23. Global consolidation   X       X     Introduce rules for consolidated global supervision. Acquire legal powers to refuse licensing of, or close banks’ foreign establishment.
24. Host country sup. X       X       Fully compliant.
25. Sup./foreign establishments   X       X     Conclude arrangements with foreign supervisory authorities.
1  The columns marked 1-2-3-4 indicate the degree of compliance. 1= full compliance; 2= largely compliant; 3=materially non-compliant; 4=non-compliant. The first set of columns refer to the Essential Criteria, the next set to the Essential + Additional Criteria combined, that is an overall assessment of each Core Principle.

1 Prepared by Mr. Kähkönen and Mr. Feyzioğlu (both European I Department) and a team from the Monetary and Exchange Affairs Department of the IMF led by Mr. Coats, in consultation with the Bulgarian authorities. In preparing this chapter, IMF staff held discussions with officials of the BNB, the Securities and Stock Exchange Commission, the Deposit Insurance Fund, the Ministry of Finance, and the Bankers’ Association, and with bankers and representatives of the accountancy and auditing firms. The staff reviewed the Law on the Bulgarian National Bank, the Law on Banks, the Law on Bank Deposit Guaranty (LBDG), the Law on Measures against Money Laundering (LMAML), and other laws and regulations published in Banking Laws and Regulations, Bulgarian National Bank, July 1999. This chapter also draws on the BNB’s answers to a questionnaire on Good Transparency Practices for Financial Policies by Financial Agencies and on an IMF assessment of the BNB’s observance of the Basle Core Principles for Effective Banking Supervision.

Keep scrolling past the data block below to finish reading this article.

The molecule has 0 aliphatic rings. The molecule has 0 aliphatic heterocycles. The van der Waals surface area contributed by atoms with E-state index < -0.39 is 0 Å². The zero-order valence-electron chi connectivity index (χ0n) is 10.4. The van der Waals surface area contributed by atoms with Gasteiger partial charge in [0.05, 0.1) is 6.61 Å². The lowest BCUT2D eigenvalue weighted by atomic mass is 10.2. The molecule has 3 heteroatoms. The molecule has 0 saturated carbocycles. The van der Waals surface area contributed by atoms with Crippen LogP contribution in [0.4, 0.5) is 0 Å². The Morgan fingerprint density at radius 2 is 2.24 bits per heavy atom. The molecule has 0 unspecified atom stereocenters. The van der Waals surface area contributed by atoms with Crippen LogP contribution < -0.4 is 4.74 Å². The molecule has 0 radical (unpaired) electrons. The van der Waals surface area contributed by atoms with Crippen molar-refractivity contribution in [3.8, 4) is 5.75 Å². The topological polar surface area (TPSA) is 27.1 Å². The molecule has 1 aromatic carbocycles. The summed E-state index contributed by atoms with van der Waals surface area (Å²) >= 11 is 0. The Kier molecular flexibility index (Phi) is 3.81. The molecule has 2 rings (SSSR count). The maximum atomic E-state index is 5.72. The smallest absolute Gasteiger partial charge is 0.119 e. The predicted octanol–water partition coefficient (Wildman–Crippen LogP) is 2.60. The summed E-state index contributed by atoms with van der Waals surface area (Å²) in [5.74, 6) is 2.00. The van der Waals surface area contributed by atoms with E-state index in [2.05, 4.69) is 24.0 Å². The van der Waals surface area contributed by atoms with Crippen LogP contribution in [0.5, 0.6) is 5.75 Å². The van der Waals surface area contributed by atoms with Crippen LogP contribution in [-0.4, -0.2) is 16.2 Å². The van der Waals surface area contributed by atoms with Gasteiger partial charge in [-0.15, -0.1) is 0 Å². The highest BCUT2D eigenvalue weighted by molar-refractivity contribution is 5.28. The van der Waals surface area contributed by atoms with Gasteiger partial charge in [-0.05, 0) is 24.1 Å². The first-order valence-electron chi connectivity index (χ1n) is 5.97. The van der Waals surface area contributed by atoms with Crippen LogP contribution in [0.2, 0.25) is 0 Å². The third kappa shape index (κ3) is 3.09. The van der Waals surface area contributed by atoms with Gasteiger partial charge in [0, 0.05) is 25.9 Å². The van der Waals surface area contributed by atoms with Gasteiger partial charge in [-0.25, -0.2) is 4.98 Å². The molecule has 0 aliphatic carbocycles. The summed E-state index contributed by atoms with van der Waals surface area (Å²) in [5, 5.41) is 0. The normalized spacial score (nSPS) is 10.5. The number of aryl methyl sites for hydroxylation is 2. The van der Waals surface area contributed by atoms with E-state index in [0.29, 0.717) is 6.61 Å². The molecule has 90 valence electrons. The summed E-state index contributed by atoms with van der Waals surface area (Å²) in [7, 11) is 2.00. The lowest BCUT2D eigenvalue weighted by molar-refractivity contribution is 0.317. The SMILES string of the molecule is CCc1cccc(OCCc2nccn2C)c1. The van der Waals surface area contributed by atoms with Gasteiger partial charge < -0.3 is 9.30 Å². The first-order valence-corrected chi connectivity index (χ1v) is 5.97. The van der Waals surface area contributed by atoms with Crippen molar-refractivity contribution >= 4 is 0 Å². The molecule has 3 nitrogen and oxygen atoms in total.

2 “S” in the Bulgarian framework stands for “systemic,” i.e., evaluating the impact of macroeconomic developments on banks.


IV. Transparency of Monetary Policy         Bulgaria ROSC         VI. System of Deposit Insurance